Neither snow nor rain nor heat nor gloom of night … will keep us from venturing out to pick up our own mail.
The mail carrier is a dying breed in Canada, and will, within the next five years, become extinct.
Canada Post announced Wednesday it will phase out urban home delivery over the next five years. It’s the last nail in the coffin, considering the service has long since disappeared from rural areas.
In fact, only about a third of Canadian households still receive mail at home.
There’s little mystery how things came to this. Electronic communication has all but eliminated paper in envelopes. Even bills, notices and flyers are increasingly delivered online.
“In 2006, we delivered roughly five billion pieces of domestic Lettermail. That number has dropped to roughly four billion pieces, and about 30 per cent of that decline was in 2012 alone,” Canada Post announced in its 2012 annual report. “In 2012, we delivered roughly 255 million fewer pieces of domestic Lettermail than we did in 2011.”
As well, while the mail volume has plummeted, the number of new residences has climbed steadily over the years. More customers getting less mail is no longer economical.
Canada Post’s pension liability — like that of many public institutions — is also staggering: about $6 billion at last count.
The Crown corporation says about 6,000 to 8,000 positions will be eliminated over the five-year period, mainly through attrition. And postage rates will rise.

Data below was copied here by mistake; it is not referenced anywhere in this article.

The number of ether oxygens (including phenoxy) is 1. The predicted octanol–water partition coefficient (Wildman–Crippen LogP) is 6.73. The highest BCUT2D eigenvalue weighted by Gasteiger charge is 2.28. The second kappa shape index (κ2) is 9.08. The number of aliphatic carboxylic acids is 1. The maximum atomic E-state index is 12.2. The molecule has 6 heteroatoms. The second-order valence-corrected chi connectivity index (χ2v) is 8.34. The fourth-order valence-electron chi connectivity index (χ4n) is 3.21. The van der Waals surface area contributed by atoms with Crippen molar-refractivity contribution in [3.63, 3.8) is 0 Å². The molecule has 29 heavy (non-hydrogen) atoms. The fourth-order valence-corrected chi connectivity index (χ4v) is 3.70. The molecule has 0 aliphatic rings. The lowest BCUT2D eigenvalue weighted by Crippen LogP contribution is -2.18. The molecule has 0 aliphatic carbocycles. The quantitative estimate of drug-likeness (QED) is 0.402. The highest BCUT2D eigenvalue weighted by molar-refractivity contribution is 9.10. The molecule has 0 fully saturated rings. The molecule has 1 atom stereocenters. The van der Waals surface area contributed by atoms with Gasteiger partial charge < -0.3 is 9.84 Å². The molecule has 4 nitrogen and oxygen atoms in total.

Postal workers say they were blindsided by the announcement.
Local union president Mike McDonald said the union was not consulted, and called the decision “a slap in the face.”
But it’s hard to imagine how they didn’t see it coming.
The corporation has warned about a pending crunch for years and spent this summer touring the country to garner public input. (Apparently, the public wanted a hike in postage rates and no more carriers darkening their doors.)
Like others, McDonald warned the move may be a prelude to privatizing the service. That may not be a bad thing. In September, Britain took measures to privatize the Royal Mail. At the very least, there’d be less temptation to bail them out with public money.
Nonetheless, the effect on some of the more vulnerable people in Canadian communities will be hard to ignore.
As well as lacking mobility, many seniors have been slow to adapt to handling their affairs online. For them, the transition will prove to be a challenge. And rising postal rates will have a big impact on small businesses that rely on snail mail.
Moreover, the mailman at the door is one of the few vestiges left of a world where services were provided at the door by real people, in the flesh.
Please, please, Mr. Postman? There’s an app for that now.